How to Create and Distribute your Own Fashion Catalogue
Whether or not you intend to sell directly to the public through a mail order system, a catalogue is an essential part of your fashion design business. Every clothing business should have a catalogue which can be made available for distribution to retailers. Your catalogue should be useful and eye-catching, but should also be simple in design, as you'll need to be able to adapt it easily as your collections change.
The most important thing about your catalogue is that it should be informative. It's not just another piece of publicity material whose purpose is to hook people in. Many people will want to order directly from it, so make sure that they can easily find all the details they need to do so, and that they'll find it easy to use.
Catalogue DesignThe basic layout of your catalogue should be easy to put together on a good word processor, though some specialist fashion design software includes catalogue creation packages. Remember the importance of high quality photographs, and provide pictures of both the front and the back of each garment. This should be accompanied by a short message describing the garment and promoting it (e.g. by explaining how it fits in with this season's fashion). Make sure that sizing information is clear and easy to understand. At the back of your catalogue you should list your contact information (even if it's also mentioned elsewhere) and details of your returns policy.
You'll need a strong image for the front cover of your catalogue - something which represents the character of your whole collection - and the first page should be an introduction to your collection, ideally written in a personal tone. Make the customer feel like a part of things.
Creating a CatalogueIf you have a website with direct sales options, it's tempting to think that your print catalogue should just be a paper version of this. However, with print catalogues, there are several other factors which you should bear in mind.
- Paper quality - Poor quality paper can really reduce the quality of your images and can make your clothing look shoddy. It also makes you look unprofessional. Always use glossy paper for a catalogue. Thin glossy paper is still relatively cheap, though you'll need something stronger for your cover.
- Print quality - Even with high quality paper and images, your catalogue can end up looking bad due to poor quality printing. Shop around before you choose a printer, and ask to see examples of previously produced work of a similar type. Make sure your contract includes a guarantee.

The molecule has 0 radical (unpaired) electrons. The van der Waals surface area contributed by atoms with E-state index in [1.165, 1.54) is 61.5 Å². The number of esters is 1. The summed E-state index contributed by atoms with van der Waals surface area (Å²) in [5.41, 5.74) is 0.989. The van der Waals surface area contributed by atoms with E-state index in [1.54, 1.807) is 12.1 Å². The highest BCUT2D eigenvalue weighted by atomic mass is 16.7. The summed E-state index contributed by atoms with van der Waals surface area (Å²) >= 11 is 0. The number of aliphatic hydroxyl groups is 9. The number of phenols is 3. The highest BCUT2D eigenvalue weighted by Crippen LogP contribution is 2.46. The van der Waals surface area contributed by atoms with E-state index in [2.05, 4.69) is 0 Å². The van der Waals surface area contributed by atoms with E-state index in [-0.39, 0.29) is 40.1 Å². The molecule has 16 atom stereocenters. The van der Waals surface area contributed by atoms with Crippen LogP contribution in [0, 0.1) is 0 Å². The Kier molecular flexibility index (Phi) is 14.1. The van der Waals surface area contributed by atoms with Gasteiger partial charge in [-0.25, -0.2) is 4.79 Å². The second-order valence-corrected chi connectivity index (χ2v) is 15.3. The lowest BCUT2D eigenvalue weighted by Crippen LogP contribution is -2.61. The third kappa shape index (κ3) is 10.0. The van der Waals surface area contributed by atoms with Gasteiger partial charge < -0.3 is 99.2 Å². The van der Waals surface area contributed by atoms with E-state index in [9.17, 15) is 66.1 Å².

- Number of copies - The number of copies you need will significantly affect production costs for your catalogue, so plan carefully. Some printers will let you pay in advance to obtain bulk discounts even if you then want to use your credit to pay for different versions of your catalogue. With very small numbers, home printing may be feasible.
- Cross referencing - Without handy html links to help readers get around, your catalogue will need a referencing system which is easy to use. Unique product reference numbers avoid confusion as collections change and also make communication with retailers easier when they contact you to discuss the wholesale price of your items.
- Payment systems - These days, a lot of people don't have chequebooks any more, and the most popular way to pay for catalogue items is over the phone. Talk to your bank about their policy on letting new businesses use credit card based mail order systems.
Some new fashion designers go to a lot of trouble to produce separate catalogues for direct sales to the public and for distribution to retailers. This is not normally necessary as retailers can calculate the likely wholesale price from the standard price. To make things easier for them, you can simply include a wholesale price list inside the catalogues you send to them, with details of minimum orders and bulk delivery options.